, 12 tweets, 5 min read Read on Twitter
1. As a former OECD Public Sector Integrity official, ex civil servant and Canadian lawyer, here are a few points to keep in mind re #SNCLavalin #cdnpoli
2. The OECD anti-bribery working group is made up of officials from member countries to the AB Convention, including Canada. Its job is to monitor the implementation of the Convention, which it recognizes is the responsibility of member states. oecd.org/daf/anti-bribe…
3. The OECD press release issued today follows from one of their usual antibribery working group meetings, In which they discuss ongoing monitoring efforts. You can see on their website they routinely monitor and issue reports on implementation efforts of all members.
4. While the Convention doesn’t offer a definition of “national economic interest”, the commentary to the Convention says prosecutorial discretion should be motivated by professional reasons, not political ones.
5. Article 3 of the Convention permits states to pick how to sanction offenders (i.e. it doesn’t have to be prosecution by trial). A DPA can provide a legitimate sanction if the country’s laws provide for it. Recall, a DPA requires specific actions/payments by the offender.
6. Canadian law provides for DPAs (remediation agreements) as a possible tool. Parameters include taking into account the impact of prosecution on innocent employees, pensioners, etc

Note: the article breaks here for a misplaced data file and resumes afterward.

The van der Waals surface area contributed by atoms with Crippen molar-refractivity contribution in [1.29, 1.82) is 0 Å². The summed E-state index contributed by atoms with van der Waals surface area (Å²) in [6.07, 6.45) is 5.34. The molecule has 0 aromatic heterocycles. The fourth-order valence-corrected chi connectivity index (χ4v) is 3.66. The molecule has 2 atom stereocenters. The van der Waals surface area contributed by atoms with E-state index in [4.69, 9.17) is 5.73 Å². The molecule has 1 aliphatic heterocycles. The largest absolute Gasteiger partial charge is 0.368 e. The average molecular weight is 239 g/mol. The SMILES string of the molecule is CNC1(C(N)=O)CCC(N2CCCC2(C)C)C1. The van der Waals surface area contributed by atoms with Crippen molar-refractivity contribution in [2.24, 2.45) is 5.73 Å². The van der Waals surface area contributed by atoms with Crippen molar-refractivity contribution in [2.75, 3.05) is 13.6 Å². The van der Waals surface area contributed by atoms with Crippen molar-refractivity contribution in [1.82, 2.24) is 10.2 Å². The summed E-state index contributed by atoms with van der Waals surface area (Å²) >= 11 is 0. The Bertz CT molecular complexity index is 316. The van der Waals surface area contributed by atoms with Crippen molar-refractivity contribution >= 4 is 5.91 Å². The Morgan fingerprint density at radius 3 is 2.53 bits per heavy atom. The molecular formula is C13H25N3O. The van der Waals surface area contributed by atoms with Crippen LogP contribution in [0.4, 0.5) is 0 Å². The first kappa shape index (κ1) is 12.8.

7. The law also states prosecutors cannot take into account the “national economic interest” when decided about a DPA. This is the text that The clerk said was cut and pasted from OECD guidance material. (See attached)
8. This leads to the question:
-Is the impact on innocent employees, pensioners etc. the same as the national economic interest? i.e. What is national economic interest? (Couldn’t find a definition. Waiting for an answer from @OECD_BizFin @OECDgov )
9. Also, @oecd working group on bribery (which is made up of other govts) should be mindful to ensure that its public activities do not interfere with, seem to, or have the ability to, interfere with, the upcoming Canadian federal election.
10. It is incumbent on the Canadian media, politicians and other commentators to ensure that they objectively consider the evidence and fully understand the legal regime within which our government is operating.
11. My take on #SNCLavalin given my public governance, policy & legal exp in Canada and abroad, is that GoC has a right to *consider* the use of a DPA at any point while the case is alive, including seeking external/indep guidance on its use, including in other jurisdictions.
12. My policy advice to the GOC would be to seek external advice so the Attorney General has all the necessary information to properly assess the suitability of a DPA in this situation. #Cdnpoli
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